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Control your dog

The Dog Control Act

The Dog Control Act 1996 requires dog owners to keep their dogs under control at all times.

You need to make sure that your dog does not:

  • cause a nuisance (barking or fouling)
  • cause damage to property
  • injure, endanger or cause distress to any person, livestock, poultry or domestic animal, or protected wildlife.    

Control your dog on your property

You must ensure that your dog is:

  • under the direct control of a person
  • confined in such a way that it cannot freely leave the property.

Ways to confine your dog

  • Fencing – without holes or gaps and tall enough so your dog cannot jump over it.
  • Sonic barrier – invisible fencing that emits a sound when your dog gets close to the boundary.
  • Attaching your dog’s collar to a running wire - allows dog to run within a limited area.

Check that there is nothing your dog can climb on, like a compost bin or wood pile, to jump over a fence.

Menacing and dangerous dogs have to be inside a securely fenced area so visitors can safely enter your property.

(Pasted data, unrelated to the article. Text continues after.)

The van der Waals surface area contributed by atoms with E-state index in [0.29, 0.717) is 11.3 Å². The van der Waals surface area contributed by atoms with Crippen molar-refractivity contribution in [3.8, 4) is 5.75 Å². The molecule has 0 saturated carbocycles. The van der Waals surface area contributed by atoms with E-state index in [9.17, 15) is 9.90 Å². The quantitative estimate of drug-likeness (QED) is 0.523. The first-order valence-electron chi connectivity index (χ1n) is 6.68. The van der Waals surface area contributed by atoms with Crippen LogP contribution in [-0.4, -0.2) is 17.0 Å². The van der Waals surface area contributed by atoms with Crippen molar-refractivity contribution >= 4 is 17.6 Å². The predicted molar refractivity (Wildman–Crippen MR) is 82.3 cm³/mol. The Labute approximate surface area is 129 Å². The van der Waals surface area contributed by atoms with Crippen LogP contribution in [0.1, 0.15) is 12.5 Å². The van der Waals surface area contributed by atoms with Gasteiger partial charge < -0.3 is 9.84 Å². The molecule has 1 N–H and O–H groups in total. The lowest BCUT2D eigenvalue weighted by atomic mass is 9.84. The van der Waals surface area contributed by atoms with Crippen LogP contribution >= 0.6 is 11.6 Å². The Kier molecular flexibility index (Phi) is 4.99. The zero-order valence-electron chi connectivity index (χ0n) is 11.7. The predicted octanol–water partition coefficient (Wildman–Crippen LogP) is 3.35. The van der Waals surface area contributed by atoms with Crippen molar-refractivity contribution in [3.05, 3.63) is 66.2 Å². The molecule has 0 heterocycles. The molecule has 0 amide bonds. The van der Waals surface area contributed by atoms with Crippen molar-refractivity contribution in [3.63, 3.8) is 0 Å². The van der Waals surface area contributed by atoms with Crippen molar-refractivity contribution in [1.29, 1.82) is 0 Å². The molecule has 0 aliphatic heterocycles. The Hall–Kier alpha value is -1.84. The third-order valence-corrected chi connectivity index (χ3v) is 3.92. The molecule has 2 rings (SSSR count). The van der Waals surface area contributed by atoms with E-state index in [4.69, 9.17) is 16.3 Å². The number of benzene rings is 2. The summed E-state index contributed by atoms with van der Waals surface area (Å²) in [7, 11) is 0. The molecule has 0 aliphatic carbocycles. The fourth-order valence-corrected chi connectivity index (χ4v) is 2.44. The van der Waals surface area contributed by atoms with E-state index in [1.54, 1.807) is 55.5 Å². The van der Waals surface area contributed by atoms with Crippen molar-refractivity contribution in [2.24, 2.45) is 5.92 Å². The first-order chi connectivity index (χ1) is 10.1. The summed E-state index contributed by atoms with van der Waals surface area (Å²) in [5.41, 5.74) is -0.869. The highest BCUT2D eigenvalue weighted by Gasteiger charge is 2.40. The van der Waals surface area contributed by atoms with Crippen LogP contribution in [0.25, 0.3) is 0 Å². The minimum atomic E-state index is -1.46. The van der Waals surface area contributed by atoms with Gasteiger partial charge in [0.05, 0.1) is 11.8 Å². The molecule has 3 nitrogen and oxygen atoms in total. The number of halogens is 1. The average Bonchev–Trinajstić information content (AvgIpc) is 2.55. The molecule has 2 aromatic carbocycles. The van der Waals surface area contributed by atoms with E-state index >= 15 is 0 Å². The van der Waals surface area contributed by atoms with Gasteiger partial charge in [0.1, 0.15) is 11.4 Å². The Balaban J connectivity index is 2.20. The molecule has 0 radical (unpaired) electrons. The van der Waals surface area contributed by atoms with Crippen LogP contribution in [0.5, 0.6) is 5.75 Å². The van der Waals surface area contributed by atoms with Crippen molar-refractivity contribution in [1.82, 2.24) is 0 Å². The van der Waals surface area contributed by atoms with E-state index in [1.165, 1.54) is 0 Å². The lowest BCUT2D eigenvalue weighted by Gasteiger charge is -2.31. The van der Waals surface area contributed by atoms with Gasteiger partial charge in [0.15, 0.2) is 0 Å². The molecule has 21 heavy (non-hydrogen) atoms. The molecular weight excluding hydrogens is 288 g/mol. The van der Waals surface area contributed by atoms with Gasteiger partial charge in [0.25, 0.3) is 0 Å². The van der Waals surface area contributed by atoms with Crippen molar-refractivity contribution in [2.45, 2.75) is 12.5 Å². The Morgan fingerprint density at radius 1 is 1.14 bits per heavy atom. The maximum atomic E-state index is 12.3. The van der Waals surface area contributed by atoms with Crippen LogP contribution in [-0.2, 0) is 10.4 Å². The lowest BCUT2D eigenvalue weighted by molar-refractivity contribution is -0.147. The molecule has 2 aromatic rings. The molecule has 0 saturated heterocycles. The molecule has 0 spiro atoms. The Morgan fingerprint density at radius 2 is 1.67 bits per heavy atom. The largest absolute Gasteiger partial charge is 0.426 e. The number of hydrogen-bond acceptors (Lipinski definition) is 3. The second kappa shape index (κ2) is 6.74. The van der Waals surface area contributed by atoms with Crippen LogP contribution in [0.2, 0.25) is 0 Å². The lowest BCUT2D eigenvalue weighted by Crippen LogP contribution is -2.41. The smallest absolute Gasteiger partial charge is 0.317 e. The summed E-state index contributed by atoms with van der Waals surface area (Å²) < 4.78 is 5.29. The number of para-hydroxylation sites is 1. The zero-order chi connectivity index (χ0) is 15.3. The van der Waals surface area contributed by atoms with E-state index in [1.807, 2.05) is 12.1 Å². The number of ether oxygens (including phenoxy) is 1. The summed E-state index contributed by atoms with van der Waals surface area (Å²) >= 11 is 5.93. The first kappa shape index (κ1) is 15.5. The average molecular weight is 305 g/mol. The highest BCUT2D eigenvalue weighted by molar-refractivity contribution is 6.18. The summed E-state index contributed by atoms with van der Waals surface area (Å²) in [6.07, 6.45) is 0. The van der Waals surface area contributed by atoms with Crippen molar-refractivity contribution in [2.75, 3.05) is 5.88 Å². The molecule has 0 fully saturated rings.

Control your dog in public

Make sure your dog is under control in public places at all times.

  • Closely supervise your dog.
  • Muzzle your dog in situations that might be stressful.
  • Keep your dog on a leash at on-leash areas. Find places where you can walk your dog.   
  • Train your dog to respond immediately to voice commands, hand signals, whistles or other effective means.

Control your dog around other people

What some see as playful but harmless behaviour, others may see as out of control behaviour.

If your dog jumps on someone, some people might not mind but others might get frightened.

As a dog owner, you need to ensure your dog does not cause anyone distress.

  • Prevent your dog from running up to and jumping up on people.
  • Supervise your dog closely around children.

Things you can do to manage your dog’s behaviour 

  • De-sex your dog.
  • Go to dog obedience classes - see the Yellow Pages.
  • Talk to your vet, an animal management officer or an animal behaviour specialist.
  • Talk to experienced dog owners.
  • Read about dog behaviour.

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